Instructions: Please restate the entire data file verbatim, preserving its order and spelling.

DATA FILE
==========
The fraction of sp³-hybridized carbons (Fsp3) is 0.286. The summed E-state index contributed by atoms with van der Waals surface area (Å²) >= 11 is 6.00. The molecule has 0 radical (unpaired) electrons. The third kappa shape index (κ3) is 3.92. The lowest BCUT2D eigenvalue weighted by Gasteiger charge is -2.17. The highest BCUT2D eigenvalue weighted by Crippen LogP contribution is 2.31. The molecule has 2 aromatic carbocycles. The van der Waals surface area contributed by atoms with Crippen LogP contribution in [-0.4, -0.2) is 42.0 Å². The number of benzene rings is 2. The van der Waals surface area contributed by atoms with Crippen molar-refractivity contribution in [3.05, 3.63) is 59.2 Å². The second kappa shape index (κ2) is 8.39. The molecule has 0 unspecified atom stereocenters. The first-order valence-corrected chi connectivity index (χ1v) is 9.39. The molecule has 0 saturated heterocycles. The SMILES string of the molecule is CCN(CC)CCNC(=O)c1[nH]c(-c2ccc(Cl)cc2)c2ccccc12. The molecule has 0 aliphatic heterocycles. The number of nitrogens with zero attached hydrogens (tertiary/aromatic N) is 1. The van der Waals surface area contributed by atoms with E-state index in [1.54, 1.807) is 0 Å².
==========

The fraction of sp³-hybridized carbons (Fsp3) is 0.286. The summed E-state index contributed by atoms with van der Waals surface area (Å²) >= 11 is 6.00. The molecule has 0 radical (unpaired) electrons. The third kappa shape index (κ3) is 3.92. The lowest BCUT2D eigenvalue weighted by Gasteiger charge is -2.17. The highest BCUT2D eigenvalue weighted by Crippen LogP contribution is 2.31. The molecule has 2 aromatic carbocycles. The van der Waals surface area contributed by atoms with Crippen LogP contribution in [-0.4, -0.2) is 42.0 Å². The number of benzene rings is 2. The van der Waals surface area contributed by atoms with Crippen molar-refractivity contribution in [3.05, 3.63) is 59.2 Å². The second kappa shape index (κ2) is 8.39. The molecule has 0 unspecified atom stereocenters. The first-order valence-corrected chi connectivity index (χ1v) is 9.39. The molecule has 0 saturated heterocycles. The SMILES string of the molecule is CCN(CC)CCNC(=O)c1[nH]c(-c2ccc(Cl)cc2)c2ccccc12. The molecule has 0 aliphatic heterocycles. The number of nitrogens with zero attached hydrogens (tertiary/aromatic N) is 1. The van der Waals surface area contributed by atoms with E-state index in [1.54, 1.807) is 0 Å².